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Prehistoric Peoples of South Florida

Written by William E. McGoun

Publication Year: 1993

To many people in South Florida, and "oldtimer" is someone who has lived there for more than five years. Prehistoric Peoples of South Florida considers the culture history of the real South Florida "oldtimers" dating from 10,000 B.C. through the invasion by Europeans and analyzes the ways in which they adapted to their environment through time—or caused their environment to adapt to them.

South Florida is a biological island, its plant communities circumscribed by the southern limits of frost. Its peoples were distinct from those to the north and were less studied by scholars. In recent years the pace of research has increased, but there has been no attempt at synthesis since John M. Goggin wrote his still-unpublished manuscript on the Glades nearly half a century ago. Prehistoric Peoples of South Florida assembles the available knowledge and discusses competing theories, and does so in terms that are understandable to the general reader. McGoun outlines a cultural system that maintained an impressive continuity for 10,000 years—before being destroyed by two centuries of European contact.


Published by: The University of Alabama Press


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pp. vii

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Introduction: The Theory and the Area

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pp. 1-8

To many people in South Florida, an old timer is someone who has been around for more than five years, and nothing worth talking about happened before the dawn of the twentieth century. In the following I will seek to set the record straight, to recount for old timer and newcomer alike the millennia of ...

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1. Caciques and Conquistadors: Aboriginal Peoples in the Men

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pp. 9-37

Neither the cacique nor the conquistador was taking any chances. The two Spanish brigantines were drawn up broadside to the shore with their artillery concentrated on the landward side and a large supply of hail-shot on hand. When the conquistador disembarked he was accompanied by thirty soldiers, each ...

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2. On the Trail of Big Game: The Paleoindian Presence in South Florida

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pp. 39-51

To most people South Florida was still a new land in 1913. There had been Euro-American settlement along the Indian River since the 1840s, but the area had not really become accessible until the Florida East Coast Railway was built in the 1890s. Officials of the Indian River Farms Company decided ...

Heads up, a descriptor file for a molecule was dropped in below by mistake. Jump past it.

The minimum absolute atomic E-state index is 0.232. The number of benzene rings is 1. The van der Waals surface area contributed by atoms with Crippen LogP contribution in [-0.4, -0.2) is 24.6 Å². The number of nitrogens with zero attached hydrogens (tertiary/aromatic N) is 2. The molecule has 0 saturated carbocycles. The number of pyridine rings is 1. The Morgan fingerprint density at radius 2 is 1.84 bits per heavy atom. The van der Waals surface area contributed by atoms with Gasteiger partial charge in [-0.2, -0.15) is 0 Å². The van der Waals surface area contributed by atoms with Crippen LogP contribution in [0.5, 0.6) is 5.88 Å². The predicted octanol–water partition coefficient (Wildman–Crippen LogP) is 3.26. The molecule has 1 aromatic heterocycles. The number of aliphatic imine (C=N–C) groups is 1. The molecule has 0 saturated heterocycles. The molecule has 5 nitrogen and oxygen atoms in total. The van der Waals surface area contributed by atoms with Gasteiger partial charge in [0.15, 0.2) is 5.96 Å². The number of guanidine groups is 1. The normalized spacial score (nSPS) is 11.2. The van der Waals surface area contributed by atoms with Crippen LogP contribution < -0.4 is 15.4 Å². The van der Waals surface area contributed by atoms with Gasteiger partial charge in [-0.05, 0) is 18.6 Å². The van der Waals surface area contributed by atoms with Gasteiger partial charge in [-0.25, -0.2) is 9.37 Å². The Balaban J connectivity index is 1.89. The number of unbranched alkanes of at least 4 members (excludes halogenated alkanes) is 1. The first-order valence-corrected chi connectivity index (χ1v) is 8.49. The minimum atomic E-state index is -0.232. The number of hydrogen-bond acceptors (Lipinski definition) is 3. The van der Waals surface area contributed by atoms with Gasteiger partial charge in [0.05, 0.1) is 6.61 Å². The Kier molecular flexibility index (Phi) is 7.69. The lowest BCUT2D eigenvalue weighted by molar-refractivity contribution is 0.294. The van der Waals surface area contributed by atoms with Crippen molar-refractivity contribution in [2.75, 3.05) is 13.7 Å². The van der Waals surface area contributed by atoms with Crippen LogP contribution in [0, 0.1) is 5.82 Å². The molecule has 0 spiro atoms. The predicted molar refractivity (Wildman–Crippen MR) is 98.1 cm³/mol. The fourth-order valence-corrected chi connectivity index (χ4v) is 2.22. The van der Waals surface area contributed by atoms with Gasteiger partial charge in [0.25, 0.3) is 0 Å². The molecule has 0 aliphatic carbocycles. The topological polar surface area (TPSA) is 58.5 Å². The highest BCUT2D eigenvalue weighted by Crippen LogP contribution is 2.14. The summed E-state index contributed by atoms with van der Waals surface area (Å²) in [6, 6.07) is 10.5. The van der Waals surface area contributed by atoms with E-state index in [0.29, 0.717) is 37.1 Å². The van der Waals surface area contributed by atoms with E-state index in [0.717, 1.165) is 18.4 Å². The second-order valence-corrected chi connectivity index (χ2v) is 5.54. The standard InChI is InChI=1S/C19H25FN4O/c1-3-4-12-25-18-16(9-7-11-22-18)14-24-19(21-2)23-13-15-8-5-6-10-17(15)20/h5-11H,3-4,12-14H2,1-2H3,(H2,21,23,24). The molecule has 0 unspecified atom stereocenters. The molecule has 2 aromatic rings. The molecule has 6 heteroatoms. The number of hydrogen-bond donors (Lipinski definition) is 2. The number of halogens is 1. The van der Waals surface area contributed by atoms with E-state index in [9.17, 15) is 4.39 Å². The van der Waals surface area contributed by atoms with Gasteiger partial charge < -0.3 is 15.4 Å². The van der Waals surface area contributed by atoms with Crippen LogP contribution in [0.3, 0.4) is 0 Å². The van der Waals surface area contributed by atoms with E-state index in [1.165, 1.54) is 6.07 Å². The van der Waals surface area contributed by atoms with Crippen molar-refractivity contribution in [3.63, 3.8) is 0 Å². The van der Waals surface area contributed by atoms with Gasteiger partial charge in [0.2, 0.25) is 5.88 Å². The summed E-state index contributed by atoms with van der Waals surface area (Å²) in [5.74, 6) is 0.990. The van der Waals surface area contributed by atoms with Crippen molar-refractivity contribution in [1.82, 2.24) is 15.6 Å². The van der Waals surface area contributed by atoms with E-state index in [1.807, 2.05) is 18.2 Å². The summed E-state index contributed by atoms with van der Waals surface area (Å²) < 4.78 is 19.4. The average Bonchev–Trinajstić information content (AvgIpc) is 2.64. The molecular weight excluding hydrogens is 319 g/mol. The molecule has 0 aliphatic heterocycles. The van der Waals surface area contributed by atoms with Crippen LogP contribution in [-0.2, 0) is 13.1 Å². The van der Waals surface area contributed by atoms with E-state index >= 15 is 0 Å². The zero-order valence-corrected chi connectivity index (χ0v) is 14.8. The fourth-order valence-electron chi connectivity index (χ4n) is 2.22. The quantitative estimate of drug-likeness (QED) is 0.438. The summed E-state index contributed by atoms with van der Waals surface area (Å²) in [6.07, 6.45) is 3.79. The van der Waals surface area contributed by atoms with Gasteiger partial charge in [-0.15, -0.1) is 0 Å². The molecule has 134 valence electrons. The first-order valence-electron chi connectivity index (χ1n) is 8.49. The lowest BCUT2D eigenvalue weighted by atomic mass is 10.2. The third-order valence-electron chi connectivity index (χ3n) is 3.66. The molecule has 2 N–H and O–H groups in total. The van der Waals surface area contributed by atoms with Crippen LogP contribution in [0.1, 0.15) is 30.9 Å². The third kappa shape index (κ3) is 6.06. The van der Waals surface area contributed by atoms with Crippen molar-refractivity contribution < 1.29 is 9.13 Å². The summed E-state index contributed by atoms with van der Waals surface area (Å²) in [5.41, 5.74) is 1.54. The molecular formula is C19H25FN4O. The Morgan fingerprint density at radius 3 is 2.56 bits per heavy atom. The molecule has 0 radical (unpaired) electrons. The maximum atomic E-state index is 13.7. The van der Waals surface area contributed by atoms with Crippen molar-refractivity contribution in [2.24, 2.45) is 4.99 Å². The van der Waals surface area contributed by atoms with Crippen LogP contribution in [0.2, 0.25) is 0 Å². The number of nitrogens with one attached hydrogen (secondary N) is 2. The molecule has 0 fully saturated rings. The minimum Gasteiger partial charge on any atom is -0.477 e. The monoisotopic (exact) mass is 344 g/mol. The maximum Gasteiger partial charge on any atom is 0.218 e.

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3. Living Off the Land: The Enduring Hunting and Gathering Societies

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pp. 53-69

To Peter Farb, Archaic people, unlike their big-game hunting predecessors, "specialized in nothing, but they were versatile in attempting everything.... In a remarkable diversity of environments ... [they] invented fish spears, snares for trapping rodents and birds, darts for bringing down small game, baskets for ...

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4. Earthworks and Effigies: Hopewellian-Related Societies Around the Big Lake

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pp. 71-91

The flames engulfed the north end of the platform, eating through the pine posts that supported it and charring the bird and animal figures. Once the structure was sufficiently weakened the platform collapsed, sending the bones tumbling into the pond below. The fire happened some time in the early ...

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5. Down to the Sea and the Shells: The Shift of Power to Southwest Florida

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pp. 93-107

What happened, according to Randolph J. Widmer, is that the people utilizing the rich marine resources on the southwest coast had expanded in numbers to the limits of their environment, leading to the final step in a process of increasing social complexity that had been under way since the end of the ...

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6. The Road to Extinction: Aboriginal Peoples after the Men

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pp. 109-114

After the 1560s, neither the Spanish nor the Indians saw anything to be gained by further Spanish settlement in South Florida. Each could get what it wanted from the other without the necessity of living together. As a result, the historical record becomes sparse. The discovery of European artifacts at sites ...


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pp. 115-135


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pp. 137-140

E-ISBN-13: 9780817384104
Print-ISBN-13: 9780817306861

Page Count: 148
Publication Year: 1993